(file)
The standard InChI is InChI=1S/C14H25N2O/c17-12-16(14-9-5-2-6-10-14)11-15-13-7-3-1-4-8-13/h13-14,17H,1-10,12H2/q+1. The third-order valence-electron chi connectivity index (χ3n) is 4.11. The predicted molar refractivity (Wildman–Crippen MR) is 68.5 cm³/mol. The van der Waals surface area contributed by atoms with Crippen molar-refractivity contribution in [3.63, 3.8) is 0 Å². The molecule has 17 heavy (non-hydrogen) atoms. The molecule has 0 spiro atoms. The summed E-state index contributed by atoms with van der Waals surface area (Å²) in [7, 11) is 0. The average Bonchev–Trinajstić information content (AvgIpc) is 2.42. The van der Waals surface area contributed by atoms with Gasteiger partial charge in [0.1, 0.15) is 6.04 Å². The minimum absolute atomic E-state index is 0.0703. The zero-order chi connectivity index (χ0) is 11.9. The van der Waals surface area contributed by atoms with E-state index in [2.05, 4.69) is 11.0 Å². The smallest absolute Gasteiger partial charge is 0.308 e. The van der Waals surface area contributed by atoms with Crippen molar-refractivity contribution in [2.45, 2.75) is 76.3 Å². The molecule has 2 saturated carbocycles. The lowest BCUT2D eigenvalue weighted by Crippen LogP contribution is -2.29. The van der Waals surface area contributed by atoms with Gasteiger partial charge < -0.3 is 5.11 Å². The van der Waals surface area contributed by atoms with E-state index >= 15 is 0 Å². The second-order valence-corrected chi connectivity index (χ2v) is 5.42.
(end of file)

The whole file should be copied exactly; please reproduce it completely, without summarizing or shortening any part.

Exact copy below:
The standard InChI is InChI=1S/C14H25N2O/c17-12-16(14-9-5-2-6-10-14)11-15-13-7-3-1-4-8-13/h13-14,17H,1-10,12H2/q+1. The third-order valence-electron chi connectivity index (χ3n) is 4.11. The predicted molar refractivity (Wildman–Crippen MR) is 68.5 cm³/mol. The van der Waals surface area contributed by atoms with Crippen molar-refractivity contribution in [3.63, 3.8) is 0 Å². The molecule has 17 heavy (non-hydrogen) atoms. The molecule has 0 spiro atoms. The summed E-state index contributed by atoms with van der Waals surface area (Å²) in [7, 11) is 0. The average Bonchev–Trinajstić information content (AvgIpc) is 2.42. The van der Waals surface area contributed by atoms with Gasteiger partial charge in [0.1, 0.15) is 6.04 Å². The minimum absolute atomic E-state index is 0.0703. The zero-order chi connectivity index (χ0) is 11.9. The van der Waals surface area contributed by atoms with E-state index in [2.05, 4.69) is 11.0 Å². The smallest absolute Gasteiger partial charge is 0.308 e. The van der Waals surface area contributed by atoms with Crippen molar-refractivity contribution in [2.45, 2.75) is 76.3 Å². The molecule has 2 saturated carbocycles. The lowest BCUT2D eigenvalue weighted by Crippen LogP contribution is -2.29. The van der Waals surface area contributed by atoms with Gasteiger partial charge < -0.3 is 5.11 Å². The van der Waals surface area contributed by atoms with E-state index >= 15 is 0 Å². The second-order valence-corrected chi connectivity index (χ2v) is 5.42.